Dr. Timothy Endy is a Professor and Chair of the Department of Microbiology and Immunology at State University of New York, Upstate Medical University. Tim has been involved in all aspects of basic science and clinical research with a focus on dengue and emerging viruses for the past 25 years. He is currently the principal investigator of the Dengue Human Infection Model and one of the project directors for the NIH P01 grant on flavivirus pathogenesis being conducted at Guardian Centers’ field site in Thailand. He has over 20 years of experience in performing phase I-III vaccine efficacy trials as well as prospective and surveillance studies. Tim has his B.S. in Biology from Pennsylvania State University, his MPH in Epidemiology from University of Michigan, and his MD from the Uniformed Service University of the Health Sciences. Tim completed both his Residency and a later Fellowship at Walter Reed Army Medical Center.
Countermeasures Against the Degradation of Warfighter Capabilities due to Infectious Disease Threats
This State of the Art Report (SOAR) explores the impact of infectious disease on military personnel, providing both an historical and ongoing risk profile of the various infectious diseases that put the warfighter at risk. It includes a look at the historical impact of infectious diseases on past conflicts before going on to detail current and future infectious disease risks, their impact on the warfighter, and challenges in prevention or treatment, and concludes with a quick-look summary of state of the art developments and recommended countermeasures to aid leaders during training and planning.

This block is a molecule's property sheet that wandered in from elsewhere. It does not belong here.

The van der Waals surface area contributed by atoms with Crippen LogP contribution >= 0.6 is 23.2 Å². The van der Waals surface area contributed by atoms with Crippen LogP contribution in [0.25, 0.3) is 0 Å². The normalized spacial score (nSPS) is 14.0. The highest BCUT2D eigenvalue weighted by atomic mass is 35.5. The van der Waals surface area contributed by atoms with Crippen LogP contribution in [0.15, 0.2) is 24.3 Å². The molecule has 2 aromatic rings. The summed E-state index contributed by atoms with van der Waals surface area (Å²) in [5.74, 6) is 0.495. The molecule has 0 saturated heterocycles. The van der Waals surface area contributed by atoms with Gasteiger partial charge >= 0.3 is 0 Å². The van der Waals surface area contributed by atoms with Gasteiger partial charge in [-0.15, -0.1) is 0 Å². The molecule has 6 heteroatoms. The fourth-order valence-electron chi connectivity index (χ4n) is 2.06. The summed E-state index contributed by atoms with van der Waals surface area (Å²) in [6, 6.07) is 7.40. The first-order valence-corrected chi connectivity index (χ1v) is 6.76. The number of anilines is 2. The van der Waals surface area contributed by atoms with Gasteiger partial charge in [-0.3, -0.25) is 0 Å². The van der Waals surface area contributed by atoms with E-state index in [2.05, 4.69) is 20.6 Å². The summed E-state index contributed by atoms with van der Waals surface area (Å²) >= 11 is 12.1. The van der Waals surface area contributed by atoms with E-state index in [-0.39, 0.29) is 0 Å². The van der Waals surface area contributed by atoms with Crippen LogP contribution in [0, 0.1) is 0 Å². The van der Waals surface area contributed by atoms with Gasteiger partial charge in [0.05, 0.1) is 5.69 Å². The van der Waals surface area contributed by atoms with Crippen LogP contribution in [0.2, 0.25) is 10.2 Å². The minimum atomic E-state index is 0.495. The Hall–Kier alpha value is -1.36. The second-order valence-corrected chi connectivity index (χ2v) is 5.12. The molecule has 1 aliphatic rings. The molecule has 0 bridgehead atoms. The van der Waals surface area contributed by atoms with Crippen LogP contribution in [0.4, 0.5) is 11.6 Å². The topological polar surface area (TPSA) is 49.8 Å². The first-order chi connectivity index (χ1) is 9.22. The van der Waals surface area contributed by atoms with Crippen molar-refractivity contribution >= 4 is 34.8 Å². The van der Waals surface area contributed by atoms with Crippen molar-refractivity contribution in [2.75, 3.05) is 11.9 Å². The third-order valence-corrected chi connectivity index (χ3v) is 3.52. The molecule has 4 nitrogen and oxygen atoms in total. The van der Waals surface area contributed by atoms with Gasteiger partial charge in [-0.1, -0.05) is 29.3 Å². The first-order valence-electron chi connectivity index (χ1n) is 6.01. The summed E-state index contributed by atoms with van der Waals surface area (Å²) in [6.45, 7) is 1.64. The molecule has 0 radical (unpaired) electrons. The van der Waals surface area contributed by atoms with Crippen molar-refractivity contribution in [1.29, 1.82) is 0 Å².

Podcasts / Webinars
HDIAC Webinars » Historical Significance of Endemic Infectious Diseases and Loss of Warfighter Combat Effectiveness
In this presentation, a historical review of infectious disease-related combat injuries and deaths will be presented with an emphasis on the 1918 Influenza Pandemic during WWI, dengue and US Marine Forces in Saipan during WWII, dengue and US Forces Haiti and Somalia, malaria outbreak in US Marines deployed to Monrovia, and leishmaniasis and multi-drug resistant bacteria in US Forces during Persian Gulf War II. Lessons learned for future deployments will also be discussed.
This two-part series and associated state of the art report discuss infectious diseases from the viewpoint of the military warfighter. Infectious diseases are disorders caused by pathogenic microorganisms such as bacteria, viruses, fungi, or parasites that can be passed by human-to-human contact, by insects or other animals, or by contaminated surfaces, food, or water. By its very nature, warfare lends itself to the spread of such disease, and contagions have had an impact on every conflict.